After conquering Everest, Philippine adventurer sets sail for China on an ancient boat

Above, the traditional Philippine wooden boat known as balangay sailing on their craft in Manila Bay, which Filipino adventurer Carina Dayondon is set to sail to China. (AFP)
Updated 02 November 2017
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After conquering Everest, Philippine adventurer sets sail for China on an ancient boat

MANILA: After conquering Mount Everest, Philippine adventurer Carina Dayondon is set to sail to China aboard a wooden replica of an ancient boat in the hopes of boosting national pride in a forgotten maritime prowess.
Dayondon is planning to sail from Manila to southern China early next year, recreating trade and migration voyages made before Spaniards colonized the Philippines in the 1500s.
“People tell me I am crazy. They ask: ‘Wow, why climb Mount Everest? Why go to China on this tiny thing,’” Dayondon said in Manila Bay aboard one of the two boats that will make the expected six-day sailing journey.
“I’m excited because our team will be more inspired realizing how good our forefathers were. We have to let people know we should be proud of being Filipino,” the 39-year-old added.
Dayondon, a petite but muscular coast guard officer, created history in 2007 when she and two other countrywomen became the first Filipinos to summit the world’s highest mountain.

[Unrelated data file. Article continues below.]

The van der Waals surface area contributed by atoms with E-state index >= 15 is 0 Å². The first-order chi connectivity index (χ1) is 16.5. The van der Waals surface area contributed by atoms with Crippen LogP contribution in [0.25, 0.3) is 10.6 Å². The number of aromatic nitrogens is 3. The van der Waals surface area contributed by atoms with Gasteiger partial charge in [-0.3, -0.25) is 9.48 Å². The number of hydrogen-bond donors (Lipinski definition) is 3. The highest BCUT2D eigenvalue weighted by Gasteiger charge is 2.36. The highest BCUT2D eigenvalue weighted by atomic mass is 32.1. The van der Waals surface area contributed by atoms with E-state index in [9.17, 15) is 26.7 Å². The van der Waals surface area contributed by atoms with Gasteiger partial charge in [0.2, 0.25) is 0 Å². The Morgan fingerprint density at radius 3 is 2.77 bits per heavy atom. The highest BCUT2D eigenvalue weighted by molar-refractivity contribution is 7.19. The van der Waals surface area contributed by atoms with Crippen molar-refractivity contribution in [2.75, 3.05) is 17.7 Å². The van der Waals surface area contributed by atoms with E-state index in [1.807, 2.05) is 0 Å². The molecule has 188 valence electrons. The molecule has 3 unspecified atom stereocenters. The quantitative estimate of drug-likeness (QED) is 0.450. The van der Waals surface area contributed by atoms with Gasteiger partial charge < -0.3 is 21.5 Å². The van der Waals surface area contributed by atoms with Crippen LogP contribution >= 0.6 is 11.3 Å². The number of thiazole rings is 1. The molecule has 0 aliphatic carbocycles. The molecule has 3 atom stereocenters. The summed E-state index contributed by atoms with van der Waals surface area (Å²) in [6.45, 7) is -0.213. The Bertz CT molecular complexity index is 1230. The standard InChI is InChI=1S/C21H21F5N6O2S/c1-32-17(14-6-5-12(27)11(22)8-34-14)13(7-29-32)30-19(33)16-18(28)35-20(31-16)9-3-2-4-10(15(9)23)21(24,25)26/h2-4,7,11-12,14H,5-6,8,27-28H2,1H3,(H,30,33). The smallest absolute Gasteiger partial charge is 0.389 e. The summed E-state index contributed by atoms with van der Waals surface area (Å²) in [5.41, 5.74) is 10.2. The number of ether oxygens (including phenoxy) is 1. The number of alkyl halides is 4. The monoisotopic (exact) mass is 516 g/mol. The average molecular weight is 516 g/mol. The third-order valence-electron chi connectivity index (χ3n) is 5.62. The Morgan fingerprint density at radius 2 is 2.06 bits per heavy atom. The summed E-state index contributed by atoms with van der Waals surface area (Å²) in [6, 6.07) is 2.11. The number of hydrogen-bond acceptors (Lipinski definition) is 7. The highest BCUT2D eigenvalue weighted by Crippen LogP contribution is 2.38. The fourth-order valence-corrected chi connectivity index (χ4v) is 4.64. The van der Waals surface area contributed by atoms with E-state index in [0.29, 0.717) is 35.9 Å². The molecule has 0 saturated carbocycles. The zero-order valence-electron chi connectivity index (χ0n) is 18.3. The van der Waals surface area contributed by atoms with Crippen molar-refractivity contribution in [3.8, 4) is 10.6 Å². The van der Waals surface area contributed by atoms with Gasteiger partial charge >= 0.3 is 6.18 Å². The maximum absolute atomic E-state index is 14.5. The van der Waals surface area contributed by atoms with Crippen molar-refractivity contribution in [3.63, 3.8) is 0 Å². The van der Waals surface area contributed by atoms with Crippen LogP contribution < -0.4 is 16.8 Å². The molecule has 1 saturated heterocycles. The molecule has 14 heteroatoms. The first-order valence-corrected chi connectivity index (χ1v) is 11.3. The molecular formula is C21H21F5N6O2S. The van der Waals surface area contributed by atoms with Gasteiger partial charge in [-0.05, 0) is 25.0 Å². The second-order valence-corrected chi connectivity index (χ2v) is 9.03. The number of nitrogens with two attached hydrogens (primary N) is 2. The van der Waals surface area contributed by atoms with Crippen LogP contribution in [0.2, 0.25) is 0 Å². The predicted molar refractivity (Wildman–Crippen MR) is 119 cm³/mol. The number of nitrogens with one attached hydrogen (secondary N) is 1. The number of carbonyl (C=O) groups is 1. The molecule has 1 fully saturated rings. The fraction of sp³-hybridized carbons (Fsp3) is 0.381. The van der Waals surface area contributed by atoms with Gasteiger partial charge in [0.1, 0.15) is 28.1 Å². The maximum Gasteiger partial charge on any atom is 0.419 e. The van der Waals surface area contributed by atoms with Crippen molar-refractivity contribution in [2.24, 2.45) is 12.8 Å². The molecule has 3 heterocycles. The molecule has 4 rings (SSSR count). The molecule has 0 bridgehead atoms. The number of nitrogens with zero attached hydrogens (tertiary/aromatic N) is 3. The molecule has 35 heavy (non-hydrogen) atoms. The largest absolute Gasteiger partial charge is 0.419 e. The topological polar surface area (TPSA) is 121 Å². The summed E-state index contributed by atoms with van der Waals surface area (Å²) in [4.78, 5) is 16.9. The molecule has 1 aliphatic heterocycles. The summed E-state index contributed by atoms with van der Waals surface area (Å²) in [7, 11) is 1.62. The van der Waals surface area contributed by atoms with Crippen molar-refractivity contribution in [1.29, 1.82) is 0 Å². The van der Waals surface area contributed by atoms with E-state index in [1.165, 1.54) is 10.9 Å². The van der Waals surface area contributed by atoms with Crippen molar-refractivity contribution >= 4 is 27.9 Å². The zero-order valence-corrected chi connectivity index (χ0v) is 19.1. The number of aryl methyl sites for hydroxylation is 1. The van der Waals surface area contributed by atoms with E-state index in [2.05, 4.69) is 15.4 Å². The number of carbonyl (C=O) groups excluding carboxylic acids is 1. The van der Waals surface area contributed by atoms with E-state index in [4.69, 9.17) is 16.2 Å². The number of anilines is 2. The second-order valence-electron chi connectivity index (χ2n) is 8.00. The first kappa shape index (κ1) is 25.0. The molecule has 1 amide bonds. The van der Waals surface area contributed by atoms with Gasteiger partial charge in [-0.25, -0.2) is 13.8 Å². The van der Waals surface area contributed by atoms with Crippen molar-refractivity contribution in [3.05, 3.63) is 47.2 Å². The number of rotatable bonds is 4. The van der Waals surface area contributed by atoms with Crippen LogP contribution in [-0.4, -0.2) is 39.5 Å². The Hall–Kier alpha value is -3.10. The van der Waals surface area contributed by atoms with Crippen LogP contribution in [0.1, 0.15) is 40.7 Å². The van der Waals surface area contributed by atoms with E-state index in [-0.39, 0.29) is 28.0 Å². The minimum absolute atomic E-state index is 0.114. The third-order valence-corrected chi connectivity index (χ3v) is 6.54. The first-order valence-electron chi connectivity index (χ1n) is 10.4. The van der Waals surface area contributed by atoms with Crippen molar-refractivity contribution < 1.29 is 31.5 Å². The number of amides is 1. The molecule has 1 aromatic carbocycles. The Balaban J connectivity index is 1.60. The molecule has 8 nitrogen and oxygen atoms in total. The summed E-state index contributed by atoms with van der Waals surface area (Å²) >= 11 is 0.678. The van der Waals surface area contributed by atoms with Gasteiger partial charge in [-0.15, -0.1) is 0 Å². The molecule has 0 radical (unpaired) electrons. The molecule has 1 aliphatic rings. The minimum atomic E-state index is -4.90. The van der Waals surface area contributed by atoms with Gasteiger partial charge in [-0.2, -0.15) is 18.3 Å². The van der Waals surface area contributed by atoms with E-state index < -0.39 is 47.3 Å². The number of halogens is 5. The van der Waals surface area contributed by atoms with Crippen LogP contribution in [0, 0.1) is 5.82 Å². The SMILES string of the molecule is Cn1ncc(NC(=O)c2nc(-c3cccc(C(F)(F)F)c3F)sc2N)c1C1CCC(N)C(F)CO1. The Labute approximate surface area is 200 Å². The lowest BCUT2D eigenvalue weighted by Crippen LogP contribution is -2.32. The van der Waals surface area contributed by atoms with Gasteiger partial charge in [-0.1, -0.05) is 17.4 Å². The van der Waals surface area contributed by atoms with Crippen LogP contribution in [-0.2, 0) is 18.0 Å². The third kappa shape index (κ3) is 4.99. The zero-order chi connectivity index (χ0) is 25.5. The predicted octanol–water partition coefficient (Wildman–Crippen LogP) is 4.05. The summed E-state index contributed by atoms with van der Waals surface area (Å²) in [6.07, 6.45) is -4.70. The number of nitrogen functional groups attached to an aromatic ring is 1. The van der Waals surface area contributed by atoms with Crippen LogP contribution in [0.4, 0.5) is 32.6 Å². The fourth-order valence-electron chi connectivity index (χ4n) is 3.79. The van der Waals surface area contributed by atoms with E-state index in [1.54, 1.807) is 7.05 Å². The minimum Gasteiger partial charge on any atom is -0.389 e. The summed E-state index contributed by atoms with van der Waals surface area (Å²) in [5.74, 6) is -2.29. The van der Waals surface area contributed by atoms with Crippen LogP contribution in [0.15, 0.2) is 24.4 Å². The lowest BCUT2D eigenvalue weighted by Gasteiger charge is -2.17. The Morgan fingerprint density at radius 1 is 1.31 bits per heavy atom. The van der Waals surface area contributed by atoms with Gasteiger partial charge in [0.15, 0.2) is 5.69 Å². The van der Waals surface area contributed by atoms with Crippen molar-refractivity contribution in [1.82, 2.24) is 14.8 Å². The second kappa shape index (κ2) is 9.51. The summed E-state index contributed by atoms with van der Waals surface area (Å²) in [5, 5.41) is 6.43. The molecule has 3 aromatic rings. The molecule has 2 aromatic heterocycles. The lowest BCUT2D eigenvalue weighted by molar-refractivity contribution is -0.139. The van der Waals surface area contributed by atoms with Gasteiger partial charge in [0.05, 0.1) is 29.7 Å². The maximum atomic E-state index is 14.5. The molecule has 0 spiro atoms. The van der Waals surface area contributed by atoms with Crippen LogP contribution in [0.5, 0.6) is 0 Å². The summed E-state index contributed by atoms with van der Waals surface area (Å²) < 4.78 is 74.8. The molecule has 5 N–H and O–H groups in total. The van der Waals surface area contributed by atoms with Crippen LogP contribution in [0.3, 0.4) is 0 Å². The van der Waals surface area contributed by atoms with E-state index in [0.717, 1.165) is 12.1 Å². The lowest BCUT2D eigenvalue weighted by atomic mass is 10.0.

Arturo Valdez, who led their Everest support team, is also heading the sailing mission and similarly sees the journey to China as a chance to inspire Filipinos.
“Like Mount Everest, I want this to be symbolic of what our people can accomplish, of what can be possible out of the so-called impossible,” the 69-year-old said.
The vessels are a copy of a “balangay,” which date back as far as 320 AD.
“Early trade with China and Southeast Asia was made possible by watercraft,” Ligaya Lacsina, researcher at the National Museum’s maritime division, said.
“Europeans during the colonial period were effusive in their praise of Southeast Asian boat-building skill. But somehow we’ve paid very little attention to this.”
Tribal boat-builders from the southern Philippines, where the boats originated, have made the replicas of the balangay using skills passed on down the generations.
The boats, 18 meters (60 feet) long by three meters (10 feet) wide, are made of hardwood planks, include two sails, two rudders and a roofed area.
Their journey to the southeastern Chinese city of Quanzhou will be about 1,000 kilometers (600 miles), and the crewmembers are aiming to do it with as little modern technical help as possible.
“We have no night-sailing capability so we can be run over by a super tanker. That’s my fear. The greatest difficulty of replicating an ancient voyage is modernity because there are new port protocols,” Valdez said.